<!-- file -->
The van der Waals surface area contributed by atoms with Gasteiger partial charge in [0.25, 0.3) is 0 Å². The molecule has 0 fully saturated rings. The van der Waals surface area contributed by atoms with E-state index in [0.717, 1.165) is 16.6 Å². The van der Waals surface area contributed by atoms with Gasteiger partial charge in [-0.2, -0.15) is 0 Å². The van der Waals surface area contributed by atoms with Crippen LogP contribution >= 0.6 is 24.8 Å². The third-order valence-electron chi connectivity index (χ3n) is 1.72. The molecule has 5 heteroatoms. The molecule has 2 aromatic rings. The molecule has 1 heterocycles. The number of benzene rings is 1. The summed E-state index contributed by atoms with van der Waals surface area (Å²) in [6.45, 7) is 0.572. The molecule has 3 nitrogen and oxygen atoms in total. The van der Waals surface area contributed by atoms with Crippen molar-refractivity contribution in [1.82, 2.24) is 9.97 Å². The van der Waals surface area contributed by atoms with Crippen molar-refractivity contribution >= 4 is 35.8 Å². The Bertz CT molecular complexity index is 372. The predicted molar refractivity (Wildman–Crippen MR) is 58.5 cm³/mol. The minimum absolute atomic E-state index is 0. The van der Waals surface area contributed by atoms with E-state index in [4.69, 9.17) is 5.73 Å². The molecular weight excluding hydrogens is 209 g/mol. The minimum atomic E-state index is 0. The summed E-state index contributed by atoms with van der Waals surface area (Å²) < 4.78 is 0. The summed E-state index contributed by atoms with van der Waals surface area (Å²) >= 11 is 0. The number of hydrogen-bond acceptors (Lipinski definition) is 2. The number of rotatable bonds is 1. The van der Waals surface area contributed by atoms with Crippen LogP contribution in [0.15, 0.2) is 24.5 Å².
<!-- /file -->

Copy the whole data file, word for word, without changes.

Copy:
The van der Waals surface area contributed by atoms with Gasteiger partial charge in [0.25, 0.3) is 0 Å². The molecule has 0 fully saturated rings. The van der Waals surface area contributed by atoms with E-state index in [0.717, 1.165) is 16.6 Å². The van der Waals surface area contributed by atoms with Gasteiger partial charge in [-0.2, -0.15) is 0 Å². The van der Waals surface area contributed by atoms with Crippen LogP contribution >= 0.6 is 24.8 Å². The third-order valence-electron chi connectivity index (χ3n) is 1.72. The molecule has 5 heteroatoms. The molecule has 2 aromatic rings. The molecule has 1 heterocycles. The number of benzene rings is 1. The summed E-state index contributed by atoms with van der Waals surface area (Å²) in [6.45, 7) is 0.572. The molecule has 3 nitrogen and oxygen atoms in total. The van der Waals surface area contributed by atoms with Crippen molar-refractivity contribution in [1.82, 2.24) is 9.97 Å². The van der Waals surface area contributed by atoms with Crippen molar-refractivity contribution >= 4 is 35.8 Å². The Bertz CT molecular complexity index is 372. The predicted molar refractivity (Wildman–Crippen MR) is 58.5 cm³/mol. The minimum absolute atomic E-state index is 0. The van der Waals surface area contributed by atoms with E-state index in [4.69, 9.17) is 5.73 Å². The molecular weight excluding hydrogens is 209 g/mol. The minimum atomic E-state index is 0. The summed E-state index contributed by atoms with van der Waals surface area (Å²) < 4.78 is 0. The summed E-state index contributed by atoms with van der Waals surface area (Å²) >= 11 is 0. The number of hydrogen-bond acceptors (Lipinski definition) is 2. The number of rotatable bonds is 1. The van der Waals surface area contributed by atoms with Crippen LogP contribution in [0.15, 0.2) is 24.5 Å².